Blue Scholars are the kind of rap group that typically separates the so-called “backpacker” hip-hop fan from the heads listening to the currently popular rappers on mainstream radio. Curiously they’re also the kind of rap group that separates opinion amongst a discerning RapReviews staff who often find themselves on the frontlines of this cultural war. I rate their live show as a highly enjoyable and recommended, yet when Rowald Pruyn reviewed “Bayani” he was not equally inclined or near as kind in his scores. That’s not to say R was wrong though – his review was insightful, critical, fair and balanced – and if we all agreed on every album the reviews at RR would be pretty boring. “Bayani” does have a strong cult following though and Blue Scholars made more than their fair share of “artist to watch” lists for 2007. I’ve been eagerly anticipating a new full-length ever since.
In that respect Blue Scholars have been their own worst enemy. The underground Seattle rap team comprised of Geologic on the mic and Sabzi on the the boards seems to prefer the EP release. In fact they’ve stuck to that format on every album EXCEPT “Bayani” and their self-titled debut. Each time you get a taste of what the Blue Scholars have to offer, it feels more like a snack than a full meal. 2009’s “Oof!” is no exception, but the duo do have something big going for them on this short release – a partnership with Duck Down Records and a special distribution deal to get their album into coffeehouses all over Seattle. Yes – insert your Common Sense jokes here – but keep in mind that Seattle basicallyINVENTED the modern coffeehouse as we know it and that there’s a legitimate and strong musical scene around it there. More rap artists need to embrace these non-traditional marketing methods anyway. Getting your CD on the rack at a mom & pop store isn’t good enough any more.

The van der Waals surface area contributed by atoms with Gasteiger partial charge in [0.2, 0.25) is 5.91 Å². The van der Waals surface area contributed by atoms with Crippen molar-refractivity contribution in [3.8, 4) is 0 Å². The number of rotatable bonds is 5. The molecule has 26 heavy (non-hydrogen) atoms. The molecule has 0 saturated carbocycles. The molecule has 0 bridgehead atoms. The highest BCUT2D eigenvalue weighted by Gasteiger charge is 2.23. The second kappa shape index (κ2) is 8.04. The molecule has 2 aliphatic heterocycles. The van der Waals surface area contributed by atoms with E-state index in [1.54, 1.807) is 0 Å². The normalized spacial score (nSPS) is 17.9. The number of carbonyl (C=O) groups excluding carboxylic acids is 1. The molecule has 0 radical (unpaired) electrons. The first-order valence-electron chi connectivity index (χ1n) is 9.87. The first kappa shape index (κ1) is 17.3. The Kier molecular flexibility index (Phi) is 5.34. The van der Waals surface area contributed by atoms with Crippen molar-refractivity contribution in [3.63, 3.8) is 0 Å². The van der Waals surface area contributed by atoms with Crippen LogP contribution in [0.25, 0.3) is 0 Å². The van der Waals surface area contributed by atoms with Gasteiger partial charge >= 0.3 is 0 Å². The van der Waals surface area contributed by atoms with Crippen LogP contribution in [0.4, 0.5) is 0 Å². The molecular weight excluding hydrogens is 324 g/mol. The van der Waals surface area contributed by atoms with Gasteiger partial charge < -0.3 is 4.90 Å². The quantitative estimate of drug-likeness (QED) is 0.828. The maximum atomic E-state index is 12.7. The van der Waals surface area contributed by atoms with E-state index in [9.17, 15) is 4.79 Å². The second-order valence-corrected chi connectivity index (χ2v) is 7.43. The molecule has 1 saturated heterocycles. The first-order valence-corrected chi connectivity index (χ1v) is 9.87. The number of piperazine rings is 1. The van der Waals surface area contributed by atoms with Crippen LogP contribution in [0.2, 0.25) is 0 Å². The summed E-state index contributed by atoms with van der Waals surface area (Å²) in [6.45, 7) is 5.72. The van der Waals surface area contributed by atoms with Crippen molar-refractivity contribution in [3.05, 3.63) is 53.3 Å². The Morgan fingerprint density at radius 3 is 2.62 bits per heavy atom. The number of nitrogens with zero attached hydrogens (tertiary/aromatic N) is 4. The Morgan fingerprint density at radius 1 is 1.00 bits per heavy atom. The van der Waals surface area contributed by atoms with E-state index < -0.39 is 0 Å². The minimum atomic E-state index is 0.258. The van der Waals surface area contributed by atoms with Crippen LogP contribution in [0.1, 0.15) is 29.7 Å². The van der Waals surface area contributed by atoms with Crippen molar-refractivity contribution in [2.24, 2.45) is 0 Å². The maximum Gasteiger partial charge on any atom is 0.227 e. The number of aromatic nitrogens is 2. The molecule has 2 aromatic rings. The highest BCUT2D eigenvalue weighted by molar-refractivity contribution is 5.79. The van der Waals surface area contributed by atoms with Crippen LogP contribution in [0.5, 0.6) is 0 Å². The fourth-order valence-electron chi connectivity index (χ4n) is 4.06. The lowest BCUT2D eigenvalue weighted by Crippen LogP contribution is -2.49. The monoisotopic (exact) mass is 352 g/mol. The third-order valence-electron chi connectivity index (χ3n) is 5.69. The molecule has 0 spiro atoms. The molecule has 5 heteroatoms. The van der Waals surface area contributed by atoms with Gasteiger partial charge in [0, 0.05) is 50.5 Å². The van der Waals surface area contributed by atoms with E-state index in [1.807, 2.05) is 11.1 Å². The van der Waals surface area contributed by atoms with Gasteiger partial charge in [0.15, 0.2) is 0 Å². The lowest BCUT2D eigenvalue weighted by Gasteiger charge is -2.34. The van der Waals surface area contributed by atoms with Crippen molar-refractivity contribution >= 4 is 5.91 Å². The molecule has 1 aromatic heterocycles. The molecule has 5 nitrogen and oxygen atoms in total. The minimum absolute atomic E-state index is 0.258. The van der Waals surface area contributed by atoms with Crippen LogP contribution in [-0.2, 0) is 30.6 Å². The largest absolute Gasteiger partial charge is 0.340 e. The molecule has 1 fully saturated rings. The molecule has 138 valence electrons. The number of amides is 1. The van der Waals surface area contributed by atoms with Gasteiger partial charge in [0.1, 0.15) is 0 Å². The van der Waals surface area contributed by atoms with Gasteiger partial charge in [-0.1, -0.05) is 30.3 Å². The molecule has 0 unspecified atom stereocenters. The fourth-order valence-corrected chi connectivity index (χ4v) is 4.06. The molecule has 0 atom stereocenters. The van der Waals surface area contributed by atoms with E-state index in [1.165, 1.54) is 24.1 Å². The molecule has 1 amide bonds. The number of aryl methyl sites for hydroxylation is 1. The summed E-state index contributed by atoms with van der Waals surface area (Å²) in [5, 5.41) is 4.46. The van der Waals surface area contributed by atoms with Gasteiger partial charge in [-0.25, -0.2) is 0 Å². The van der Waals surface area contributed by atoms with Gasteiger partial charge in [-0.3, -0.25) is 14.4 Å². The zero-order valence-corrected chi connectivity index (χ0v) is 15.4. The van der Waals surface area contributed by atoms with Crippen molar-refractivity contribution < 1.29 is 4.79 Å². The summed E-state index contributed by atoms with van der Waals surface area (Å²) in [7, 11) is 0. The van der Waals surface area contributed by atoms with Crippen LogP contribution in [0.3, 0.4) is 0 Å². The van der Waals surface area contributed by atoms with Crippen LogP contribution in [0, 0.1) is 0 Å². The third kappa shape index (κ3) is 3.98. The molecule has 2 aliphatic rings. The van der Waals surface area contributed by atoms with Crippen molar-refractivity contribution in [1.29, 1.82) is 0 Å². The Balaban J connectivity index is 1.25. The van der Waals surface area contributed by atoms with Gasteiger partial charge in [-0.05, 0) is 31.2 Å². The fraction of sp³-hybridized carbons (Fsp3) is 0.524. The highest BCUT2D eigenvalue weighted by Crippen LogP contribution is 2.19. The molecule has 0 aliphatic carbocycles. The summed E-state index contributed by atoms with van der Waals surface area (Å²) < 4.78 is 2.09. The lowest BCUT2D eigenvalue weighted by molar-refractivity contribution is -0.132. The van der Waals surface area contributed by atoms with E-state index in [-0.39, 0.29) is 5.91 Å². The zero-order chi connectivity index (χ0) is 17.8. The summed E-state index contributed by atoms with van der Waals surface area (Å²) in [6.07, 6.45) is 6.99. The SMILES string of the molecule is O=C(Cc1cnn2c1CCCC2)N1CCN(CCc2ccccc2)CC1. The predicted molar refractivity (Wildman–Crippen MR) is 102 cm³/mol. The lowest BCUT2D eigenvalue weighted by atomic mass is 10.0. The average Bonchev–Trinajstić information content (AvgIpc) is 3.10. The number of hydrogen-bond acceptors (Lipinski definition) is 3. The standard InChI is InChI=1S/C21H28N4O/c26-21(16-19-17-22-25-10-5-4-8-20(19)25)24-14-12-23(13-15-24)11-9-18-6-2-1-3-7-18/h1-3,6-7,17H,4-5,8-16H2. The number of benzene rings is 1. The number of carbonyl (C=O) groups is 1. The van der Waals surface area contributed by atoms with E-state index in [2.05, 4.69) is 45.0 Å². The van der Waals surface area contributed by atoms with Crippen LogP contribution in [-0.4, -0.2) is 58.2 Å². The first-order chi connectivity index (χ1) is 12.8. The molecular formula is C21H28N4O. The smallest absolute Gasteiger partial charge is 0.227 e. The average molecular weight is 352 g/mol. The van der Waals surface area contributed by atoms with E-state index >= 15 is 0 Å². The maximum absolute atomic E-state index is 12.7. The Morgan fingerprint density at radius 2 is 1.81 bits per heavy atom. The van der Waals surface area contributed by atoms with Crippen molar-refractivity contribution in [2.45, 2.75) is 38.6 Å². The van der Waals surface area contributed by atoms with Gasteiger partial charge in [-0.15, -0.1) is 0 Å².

“Oof!” opens with the quirky and original “Bananas.” The drumbeat is all clacks and claps, sounding more like rimshots and sticks slapped together than the familiar drum and bass beats. This minimalistic sound is accentuated by a funky bass melody that doesn’t hit until 25 seconds into the song, then finds itself content to ride like a funky earthworm, digging underground into the beat and only popping through the earth right as the song rides out. Geologic’s lyrics tie together his Pacific coast and hip-hop roots:
“Those who front don’t really want trouble
Step to the side like a S1W
The NW north of NWA’s place of origin
Originators of the first general strike
Roots of our labor is thick
Still awaiting the fruits of our labor
to get higher than a 747 jet boom
We say NOW, they say NOT YET”
The bass boom is not ignored though, as Sabzi immediately brings it back home with the follow-up “Hi-808.” Geologic’s rap is a personal narrative talking about growing up in military housing, dreaming of being as fly as Jimmy ‘Superfly’ Snuka in his prime; curiously he also feels that the limelight’s overrated and vows to do without it when he says “give me sunshine and a mic and I’m fine.” He’s concerned about the future of hip-hop, noting mainstream rap’s “facing an ice epidemic so large it’ll put global warming on pause.” His message is as outspoken and clear as Sabzi’s beat, with a rap for all his people “rocking swap meet tees [who] stay having red stains under your feet.”
Unfortunately like so many other Blue Scholars releases, this one feels like it’s over almost before it has begun. There’s nothing hateworthy out of the six full songs here. The short “Coo” lopes along over a friendly lick, then double times the beat to wake you up out of complacent listenership. “New People” flips this dynamic even further, quadruple timing the beat but slowing the initial rap WAY down, only to bring it back on tempo later on. Blackalicious fans will no doubt be familiar with this type of unconventional hip-hop approach, not afraid to bend beats or rhymes into new shapes. “Hello” is as boom bap as you can get, “Cruz” is a tropical breeze of hip-hop melody… and that’s it. Six songs just isn’t enough. Instrumentals of each song are included, but that’s kind of useless on my promotional copy since there’s an electronic voice reminding me that is the CD is registered to Duck Down Records every chance she gets. Nevertheless whether you buy this EP as a downloadable MP3 or get it from a coffee shop in the greater Seattle area, “Oof!” is a java shot of hip-hop well worth your time.